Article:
The takeaway: “Korean ceramics have typically been considered uniform in appearance and utilitarian in function, a misconception these new voices aim to correct with their innovative approaches to contemporary ceramic design,” said Roberts. “Each designer’s inimitable ornamental language, use of experimental techniques, and unique interpretation of clay create a perfect symphony between craft, design, and art that is anything but ordinary.”
Calico Wallpaper and Philippe Malouin present The Color and the Shape
What it is: The most non-traditional wallpaper you’ve ever seen, in fact, it’s more like a paper and mesh collage in hues of blue, calling to mind waves from the perspective of a dolphin.
File next to: The bathroom of your dreams with a huge bathtub, candles and walls like this.
The designers: Brooklyn-based duo Rachel and Nick Cope, who are the force behind Calico wallpaper, are inspired by unknown desert landscapes, the booth structure and mesmerizing patterns reminiscent of sand moved by wind and weather.
The takeaway: This installation reimagines how wallpaper can transform a wall into “abstraction, texture and a modular game of layering,” according to the designers. “Taking inspiration from Henri Matisse and his technique of ‘carving into color,’ a library with a set number of shapes in specific colors and sizes will be the basis for the collage wall assemblies.”
Martina Simeti presents The Corner Piece N° 2 curated by Ligia Dias
What it is: Think high concept design meets craft materials. It’s set up like a pop-up that is furnished like an apartment.
File next to: A conversation about the new school of designers following in the Memphis Group’s footsteps, while reinventing things in their own right.
The designers: This space brings together conceptual and craft practices, including a series of rainbow-hued Ulm Stools by Max Bill and a precious everyday tool by Valentin Carron. Also find Johanna Dahm’s personal take on a Swiss icon, bizarre twists on ordinary objects by Ligia Dias, a very playful fork by Bruno Munari and a sugar cube ring by Meret Oppenheim, not to mention next-level silver hangers by Bernhard Schobinger.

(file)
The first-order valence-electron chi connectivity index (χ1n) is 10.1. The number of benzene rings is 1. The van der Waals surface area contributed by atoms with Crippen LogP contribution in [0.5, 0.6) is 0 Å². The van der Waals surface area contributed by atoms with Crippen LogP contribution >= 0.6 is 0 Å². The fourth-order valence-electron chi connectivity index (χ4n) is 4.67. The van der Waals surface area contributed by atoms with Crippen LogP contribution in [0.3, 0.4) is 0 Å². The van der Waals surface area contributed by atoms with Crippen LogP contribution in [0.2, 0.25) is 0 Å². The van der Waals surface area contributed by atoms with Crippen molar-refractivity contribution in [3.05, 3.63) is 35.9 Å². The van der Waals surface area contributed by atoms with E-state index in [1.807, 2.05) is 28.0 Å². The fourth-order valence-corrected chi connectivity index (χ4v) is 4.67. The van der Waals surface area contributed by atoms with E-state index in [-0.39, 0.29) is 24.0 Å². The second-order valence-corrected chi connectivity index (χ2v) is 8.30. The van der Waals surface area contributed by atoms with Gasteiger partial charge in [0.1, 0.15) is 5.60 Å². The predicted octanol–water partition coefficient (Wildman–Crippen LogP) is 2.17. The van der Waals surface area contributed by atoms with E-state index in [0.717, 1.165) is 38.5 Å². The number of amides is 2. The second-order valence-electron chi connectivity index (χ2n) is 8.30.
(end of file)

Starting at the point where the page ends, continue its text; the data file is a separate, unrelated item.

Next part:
Nadja Zerunian presents Liabilities
What it is: Bold patterns from eastern Europe that work together in a pattern that mystify, enchant and bedazzle in ways you’d never think jewelry design has done before.
File next to: The Alchemy Museum in Prague.
The designer: Nadja Zerunian is co-founder of the design group Zerunianandweisz and is an advisor for the Erste Foundation’s Roma Partnership Program. She worked for a decade as a senior designer with Calvin Klein in New York before becoming creative director first at Georg Jensen and then at the Swatch Group. She divides her time between Vienna and the U.S.
The takeaway: Nadja Zerunian creates copper and gold design pieces that are inspired by traditional Transylvanian Roma artisan traditions, especially those who use archaic methods and tools, even to this day. The works are inspired by human interactions, family attachments, bonds and emotional sentiments.